Angus Macdonald.

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and l)usiness capacity, and of tlie high estimation in
wliicli he was held i)y his neiglibours.

The restoration of Charles II. to the throne of
his ancestors, an event which occasioned gj-eat
rejoicing among royalists everywhere, can hardly
have been a welcome change to Sir James Macdonald
of Sleat. While his kinsman, Angus Macdonald of
Glengarry, was rewarded with a peerage, Sir James,
in consequence of his accpiiescence in the usurpation
of Cromwell, and especially for his su})posed luke-
warmness towards the cause of the exiled monarch,
was fined, it is said, in a lai'ge sum, at the instiga-
tion of the P^arl of Middleton. Middleton, according
to Douglas in his Peerage, got a grant of the fine.
Of this there is no evidence to be found in the
Charter C-hest of Sleat, although there is ample
evidence of many pecuniary transactions between
Middleton and Sir James, nor is any evidence of
such a fine having l>een imposed in the ])rocep'dings
of the Parliament held immediately after the
Restoration, which include a record of the fines and
forfeitures of the period. Whether Sir James
experienced the Kings (lis})leasure to the extent
of being fined at the Restoration or not, it is certain
that immediately tiiereafter he was so far favi ured
as to have received from Charles a Charter of Con-
firmation of" all his lands in Skye and Uist, dated
July 22nd, 1661.' As further evidence of the good
relations between him and the Government, he
received a commission in I Hi) 5 to appieiiend the
murderers of Alexander Macdonald of Keppoch and

' Sleat Charter Chest,


his brother, a service which was performed l)y a party
of Sir James's men from Skye and Uist, as already
related in the preceding volume of tliis work Foi-
his services on this occasion, Sir James received a
special letter of thanks from the Privy Council, and,
as a further proof of his being in high favour with
the Government, he was appointed Sheriff of the
Western Isles. ^

Sir James Macdonald's jurisdiction appears to
have extended beyond the bounds of the W(^stern
Isles. VVhether it was in acknowledofment of his
claim as chief of the whole Clan, or because he was
looked upon as the most prudent and capable among
the principal men of the name, or both, he was
certainly held responsible for the good behaviour of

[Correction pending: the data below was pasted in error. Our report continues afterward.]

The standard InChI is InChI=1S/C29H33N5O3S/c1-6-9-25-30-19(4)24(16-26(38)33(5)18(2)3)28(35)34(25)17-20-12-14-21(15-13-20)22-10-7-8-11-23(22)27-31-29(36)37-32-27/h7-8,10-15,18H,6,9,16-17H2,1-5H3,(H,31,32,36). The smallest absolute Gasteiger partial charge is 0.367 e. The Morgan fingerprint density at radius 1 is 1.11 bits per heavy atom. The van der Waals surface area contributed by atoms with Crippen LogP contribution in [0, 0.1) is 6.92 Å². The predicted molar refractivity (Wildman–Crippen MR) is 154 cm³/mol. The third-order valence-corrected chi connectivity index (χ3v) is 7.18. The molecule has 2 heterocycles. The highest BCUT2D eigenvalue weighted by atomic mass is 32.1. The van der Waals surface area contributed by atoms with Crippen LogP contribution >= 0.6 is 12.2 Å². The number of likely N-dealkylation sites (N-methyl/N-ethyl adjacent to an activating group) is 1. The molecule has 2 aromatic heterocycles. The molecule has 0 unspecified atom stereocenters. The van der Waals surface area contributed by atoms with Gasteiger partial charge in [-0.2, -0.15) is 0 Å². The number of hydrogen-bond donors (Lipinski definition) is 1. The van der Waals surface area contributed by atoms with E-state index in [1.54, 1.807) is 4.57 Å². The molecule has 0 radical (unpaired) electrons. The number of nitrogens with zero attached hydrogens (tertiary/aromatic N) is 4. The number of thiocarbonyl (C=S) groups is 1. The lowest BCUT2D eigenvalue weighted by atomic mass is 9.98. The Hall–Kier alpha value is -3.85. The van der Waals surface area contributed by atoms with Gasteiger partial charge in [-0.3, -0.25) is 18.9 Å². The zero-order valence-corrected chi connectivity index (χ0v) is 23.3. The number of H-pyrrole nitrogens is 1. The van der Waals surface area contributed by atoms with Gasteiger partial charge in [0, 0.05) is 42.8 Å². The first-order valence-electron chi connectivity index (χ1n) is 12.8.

the Clan in the Isles, and on the Mainland. And
the Clan was not at this time on its good behaviour,
especially on the Mainland. A desperate feud had
broken out between the Macdonalds and the
Camerons hi Lochaber, and both Sir James and
his son, Donald, were required to repair to Edin-
burgh to receive the Privy Council's instructions
with a view to a speedy termination of the quarrel
between the clansmen. Owing to tempestuous
weather and indisposition, Sir James failed to put
in an appearance at the Council meeting. Mean-
while Donald, younger of Slea':, is requested to
present before the Council the person of a notorious
clansman and Lochaber leader, known as the
" Halked Stirk." In due time Sir James succeeded
in restoring order in Lochaber, and the " Halked
Stirk," after being presented before the Council,
was liberated, though not without misgivings.- Sir
James further produced several persons of his name

^ Sleat Charter Chest. - Acts of Privy Council.


who were obliged to give their bond for the peace o
the Higlilands.' Tlu' LochalnT tnnibles had barely
been settled wlicii. in 1G74, 8ir James's services
were again in retjuisition as chief of the Clan. In
April of that year, a missive was directed l)y the
Privy Council to Sir James setting forth that it had
been represented to the Council that Alexander
Macdonald of Glencoe, who had been committed
})risoner within the Tolbooth of Inveraray by order
of the Earl of Argyle, had succeeded in effecting his
escaj)e. Glencoe, who was destined afterwards to
perish at the hands of the Cami)bells in the notorious
massacre, had been incarcerated for certain crimes
wliich are not specified. Since his escape from
prison, he is accused, with John Macdonald of
Achtriachatan, and their accomplices, of having
committed " several murders and depredations" in
the County of Argyle. Sir James Macdonald is
required by the Council to assist in apprehending
his clansmen, but nothing further is heard of them
in this connection. In the summer of 1G76, Sir
James's restless clansmen of Lochaber again broke
loose, and with their neighbours, the Camerons,
committed great depredations (mi the lands of the
Cam})bel]s in Pertlishire, but Sir James, although
ai)j)ealed to, does not appear to have exerted himself
in l)ringing tiiem to justice, and he now finally
disappears from public view.

Sir James Macdonald's latter days were some-
what clouded by domestic difliculties arising tlu'ough
the " irrecileable disseniones betwix him and his
sone Donald with the vast debtes upon the esteat."

For " eviteing these confusiones," the wadsetters,
who were almost all cadets of the family, banded

Acts ul I'rivy Cnuiicil.


theiiiselvea U>getlier, Miid drew out, and signed a
formal document dated February 1, 1678, in terms
of which they resolve " before God Almightie with
all singleness of heart and without any mentall
reservation or equivocation qt. somever" to preserve
the estate. Besides their loyal desire to preserve
the estate for the family, these wadsetters had
themselves considerable interest in it. In a letter
addressed by them to Lord Tarbat at this time
they propose, owing to the " discrepancies" between
Sir James and his son Donald, to deprive them both
of the estate until the debts are paid, allowing
meanwhile a competency to each. " The estate,"
they inform Lord Tarbat, " stands severally engaged
to us." The wadsetters acting up to their resolution
succeeded in staving off the impending ruin of the
family and preserving the heritage of the Clan

Sir James Macdonald some years before his
death matriculated arms which are found to be
in some respects different from those afterwards